At 36, most strikers are slowing down. Don’t count Guam’s most-capped player, record marksman and captain among them.
The Micronesian territory lost 1-0 to Bhutan in the first leg of their fight for a place in the second round of Asian qualifying for the FIFA World Cup Qatar 2022™, but Jason Cunliffe’s hat-trick and two assists inspired them to a 5-0 victory in the return.
“Many footballers call it a day or think about retirement at this age, but I am not there quite yet,” the striker who is still scoring regularly for Bank of Guam Strykers in the Guam Soccer League told FIFA.com. “I am still very fit and healthy.
“I train hard and strictly with an outstanding programme by James Ralph from Athlete’s Edge. My form is not fading away. Honestly, I am entering my prime.”
Such is Cunliffe’s belief in his longevity that, with 22 goals in 53 caps, he wants to reach the century club.
“I want to reach a century of caps for the national team,” he said firmly. “I want to make further breakthroughs with Guam such as helping our team to the second round in the EAFF Championship and faring better in World Cup qualifying.”
Cunliffe, who shares a birthday with Pele, has two sons, and he’d love to emulate Arnor and Eidur Gudjohnsen, Henrik and Jordan Larsson, and Rivaldo and Rivaldinho in being in the same squad as one of them.
“Zico turns eight in September and Marciano will be ten in October,” Cunliffe said. “I’d love to play at least one match with one of my sons as a team-mate.”
Zico and Marciano were a bit too young to appreciate Cunliffe’s finest achievement. In Russia 2018 qualifying – only Guam’s second World Cup qualifying campaign – and under Gary White they stunned Turkmenistan to sit top of a group also featuring Iran and Oman. Those triumphs sent the nation into raptures.
“Everyone was excited,” Cunliffe recalled. “Within five days we took six points from our opening two matches.
“Having been accustomed to us losing on the international scene for so long, our people were suddenly woken up by the victories. Our performances made them realise that Guam’s football had made a giant stride into the new era.”
It was, of course, their unexpected shocking of India which held greater significance considering that it was a tiny country of less than 170,000 versus the world’s second most populous nation.
“Yes, it was definitely a big victory for us,” Cunliffe said. “It was indeed a David-versus-Goliath scenario, but we demonstrated our nation’s trademark resilience and battled to win. By doing so, we proved that we are doing our best in narrowing the gap between us and the big teams.”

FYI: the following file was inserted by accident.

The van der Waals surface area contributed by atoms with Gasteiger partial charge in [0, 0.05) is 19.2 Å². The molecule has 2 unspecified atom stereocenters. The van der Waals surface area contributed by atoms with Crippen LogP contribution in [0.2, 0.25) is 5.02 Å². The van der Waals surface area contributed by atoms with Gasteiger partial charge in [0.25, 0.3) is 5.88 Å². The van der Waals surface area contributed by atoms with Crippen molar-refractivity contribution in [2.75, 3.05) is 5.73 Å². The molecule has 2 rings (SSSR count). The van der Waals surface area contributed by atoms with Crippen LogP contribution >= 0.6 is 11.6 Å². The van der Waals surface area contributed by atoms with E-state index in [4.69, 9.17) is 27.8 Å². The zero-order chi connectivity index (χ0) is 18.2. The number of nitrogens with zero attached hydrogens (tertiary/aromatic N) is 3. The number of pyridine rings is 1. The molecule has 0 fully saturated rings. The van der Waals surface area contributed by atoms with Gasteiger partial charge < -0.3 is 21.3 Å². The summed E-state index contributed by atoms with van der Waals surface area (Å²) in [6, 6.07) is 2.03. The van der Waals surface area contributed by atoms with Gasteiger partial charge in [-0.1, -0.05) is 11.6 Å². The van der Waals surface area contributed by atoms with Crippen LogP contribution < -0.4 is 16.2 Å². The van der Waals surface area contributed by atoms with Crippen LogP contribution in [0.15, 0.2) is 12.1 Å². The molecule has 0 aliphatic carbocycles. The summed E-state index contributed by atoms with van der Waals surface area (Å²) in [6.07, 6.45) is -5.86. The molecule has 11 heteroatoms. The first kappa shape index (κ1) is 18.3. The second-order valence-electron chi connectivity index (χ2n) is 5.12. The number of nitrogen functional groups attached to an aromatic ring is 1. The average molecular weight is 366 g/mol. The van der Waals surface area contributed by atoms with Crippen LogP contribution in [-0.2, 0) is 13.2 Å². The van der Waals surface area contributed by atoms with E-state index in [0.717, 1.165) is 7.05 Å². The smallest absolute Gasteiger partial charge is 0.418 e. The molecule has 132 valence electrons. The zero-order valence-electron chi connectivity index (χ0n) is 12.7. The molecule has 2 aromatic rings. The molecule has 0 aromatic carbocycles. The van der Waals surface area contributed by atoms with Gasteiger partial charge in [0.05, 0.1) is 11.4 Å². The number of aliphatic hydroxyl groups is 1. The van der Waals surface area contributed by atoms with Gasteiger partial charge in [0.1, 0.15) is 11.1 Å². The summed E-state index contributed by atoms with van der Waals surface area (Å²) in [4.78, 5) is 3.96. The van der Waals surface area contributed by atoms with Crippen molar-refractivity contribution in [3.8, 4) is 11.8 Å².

Guam’s good run nevertheless proved short-lived. A goalless draw against Oman and five defeats – albeit three coming by a single goal – put paid to their hopes.
“We were a bit unfortunate not to have taken more points, speaking frankly,” evaluated Cunliffe. “We lost three important games against Turkmenistan, Oman and India by the identical 1-0 scoreline. We proved we were able to compete against them and only Iran were dominant against us.
“But we learned a lot by rubbing shoulders with these teams. We gained precious international experience which can help our youngsters. In two decades, when we look back, the 2018 World Cup qualifying campaign will be a huge catalyst in our development.”
Guam have taken zero points from a possible 15 in the second round of Asian qualifying for Qatar 2022, effectively ending their chances.
“We are disappointed,” Cunliffe said. “This team is much younger and more inexperienced than the squad five years ago.
“We clearly still have a lot of work to do. We will always be playing catch-up to the big teams, but I believe I will see Guam beat them in my lifetime.”
Cunliffe was recently appointed Guam U-17 coach, tasked with nurturing the next generation, but he has sent a warning to those he is tutoring.
“I will play for Guam as long as I am healthy and able to earn my place in the team,” he said. “I’ve told the youngsters that they have to take it if they want my place.
“With the new coaching job, I am looking forward to giving back to the local football community. But meantime, I am still motivated to compete on the field.”